Pre-draft analysis: From He led the nation in rebounding three consecutive seasons but he didn’t overwhelm the Pre-Draft Camp competition under the backboards. Like another player from the Western Athletic Conference, Nick Fazekas, he would have been wise to retain the ability to return for his senior season.

Conclusion: Millsap had one of the better years of any of the second round draft picks, playing in every game for the Utah Jazz. Could he have stayed in school for his senior year? Perhaps. But with the plethora of big men available in the 2007 Draft, who's to say Millsap wouldn't have fallen into the second round yet again?

Leon Powe - PF, California, Soph - drafted #49 by the Denver Nuggets (traded to the Boston Celtics)

2006-07 Stats: 63 games, 4.2 ppg, 3.4 rpg, .2 apg

Pre-Draft Analysis: From He was easily the dominant low-post presence in the Pac 10 last season. But he will have to make the transition on the NBA level as an undersized power forward.

Conclusion: Like Millsap, Powe is a small power forward. Again, considering the amount of quality forwards in the 2007 Draft, it is difficult to see how Powe could have been more than a 2007 late first round pick. Save to say, he might have lucked out by going to Boston in '06 and getting playing time in his rookie year.

Guillermo Diaz - SG, Miami (FL), Jr - drafted #52 by the LA Clippers

2006-07 Stats: Unavailable. Played in Czech Professional League and Greek Professional League.

Pre-Draft Analysis: From Diaz is among the more spectacular players in the draft, with the ability to soar over the biggest defenders for lay-ups or dunks. His jump shot is effective, if streaky, and his first step is quick enough for him to blow by all but the best defenders. He’s a long way from becoming a point guard, though. His professional prospects would have been better a year from now after a senior season at Miami.

Conclusion: Although Diaz's rights are still held by the Clippers and he is promised an invite at the 2007 Rookie Camp, Diaz has spent the last year travelling through Europe trying to improve his game. Vastly undersized for a shooting guard, the 6'2 Diaz needs to become a point guard in order to be successful at the NBA level. It is doubtful Miami would have quickened Diaz's development into a PG. Therefore, the sooner he left the program and entered professional basketball, the better, despite his long ways to go.

JR Pinnock - SG, George Washington, Jr - drafted #58 by the Dallas Mavericks (traded to the LA Lakers)

2006-07 Stats: 6 games, 1.8 ppg, 2 rpg, 1.3 apg

Pre-Draft Analysis: From Pinnock looks like he was hewn out of granite. He is a rock, with a muscular upper body and strong but nimble legs. He's an able one-on-one player who uses both his size and his athletic quickness to get by his man. Late in his final college season, the junior Pinnock started mixing in more jump shots with his drives, which is OK considering he had success from the perimeter. In the NBA Pre-Draft Camp in Orlando, he was one of only a few players to consistently nail 3-pointers.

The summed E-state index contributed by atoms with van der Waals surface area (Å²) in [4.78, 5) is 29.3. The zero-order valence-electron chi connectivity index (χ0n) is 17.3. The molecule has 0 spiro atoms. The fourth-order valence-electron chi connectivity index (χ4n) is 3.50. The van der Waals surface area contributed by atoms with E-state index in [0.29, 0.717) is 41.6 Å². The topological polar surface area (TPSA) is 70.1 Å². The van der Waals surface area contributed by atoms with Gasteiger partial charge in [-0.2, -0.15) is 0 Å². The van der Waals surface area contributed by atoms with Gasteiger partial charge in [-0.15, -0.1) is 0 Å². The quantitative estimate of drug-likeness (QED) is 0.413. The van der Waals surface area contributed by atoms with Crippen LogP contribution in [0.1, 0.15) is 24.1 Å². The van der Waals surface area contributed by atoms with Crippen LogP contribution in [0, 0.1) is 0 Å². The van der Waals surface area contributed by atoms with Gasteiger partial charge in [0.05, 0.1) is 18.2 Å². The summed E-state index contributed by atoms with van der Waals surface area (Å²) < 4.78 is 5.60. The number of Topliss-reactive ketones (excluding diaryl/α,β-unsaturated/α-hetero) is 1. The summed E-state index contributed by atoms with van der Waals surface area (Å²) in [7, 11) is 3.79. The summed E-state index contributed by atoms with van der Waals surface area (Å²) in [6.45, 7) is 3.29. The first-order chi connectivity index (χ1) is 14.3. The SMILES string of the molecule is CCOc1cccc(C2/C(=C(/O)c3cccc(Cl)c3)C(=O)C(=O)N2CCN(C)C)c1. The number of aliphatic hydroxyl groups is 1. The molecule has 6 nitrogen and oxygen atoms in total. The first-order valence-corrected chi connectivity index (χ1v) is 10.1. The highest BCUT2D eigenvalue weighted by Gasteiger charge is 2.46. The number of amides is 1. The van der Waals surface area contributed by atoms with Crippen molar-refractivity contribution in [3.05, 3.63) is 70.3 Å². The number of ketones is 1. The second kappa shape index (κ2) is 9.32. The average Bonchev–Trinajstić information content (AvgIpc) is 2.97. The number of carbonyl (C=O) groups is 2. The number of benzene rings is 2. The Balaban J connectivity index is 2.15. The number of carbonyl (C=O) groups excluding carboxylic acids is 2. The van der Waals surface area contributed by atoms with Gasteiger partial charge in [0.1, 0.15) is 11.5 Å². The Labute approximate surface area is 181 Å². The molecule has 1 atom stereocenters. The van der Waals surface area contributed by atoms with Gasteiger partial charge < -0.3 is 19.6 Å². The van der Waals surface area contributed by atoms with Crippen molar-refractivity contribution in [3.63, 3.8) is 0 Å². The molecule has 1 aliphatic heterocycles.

Conclusion: Although Pinnock is a great athlete, I am not sure why he left early. He was clearly not ready for NBA-level competition. However, he did average 11 ppg in the D-League. Still only 23 years old, perhaps Pinnock will eventually earn his way onto an NBA roster.

Will Blalock - PG, Iowa State, Jr - drafted #60 by the Detroit Pistons

2006-07 Stats: 14 games, 1.8 ppg, 1.2 apg, 1.1 rpg

Pre-draft analysis: From Blalock is one of the many players who would have been better served by playing another season of college basketball (he’s signed with an agent) with the likelihood of landing in the first round being much greater a year from now. He’s among the best penetrating-guards in the draft.

Conclusion: With the lack of senior point guards in this year's draft, I think Blalock might have made a better case for himself had he stayed in school.

So what have I concluded? Honestly, not much. Some (Johnson, Pinnock, Blalock) would probably have been better off staying in school for their senior year. Some (Tucker, Powe, Diaz) made a wise choice leaving early, and some (Gibson, Millsap) found relative early success in the NBA. When to leave college and pursue the professional ranks will never be an exact science. Leaving school early is a tough decision for even the greatest college players. For those underclassmen who by chance or ability fall into the second round of the NBA Draft, the road ahead can be either one of opportunity, success, and a dash of luck; or it could be a career of disappointment, unrealized potential, and far too many "what ifs".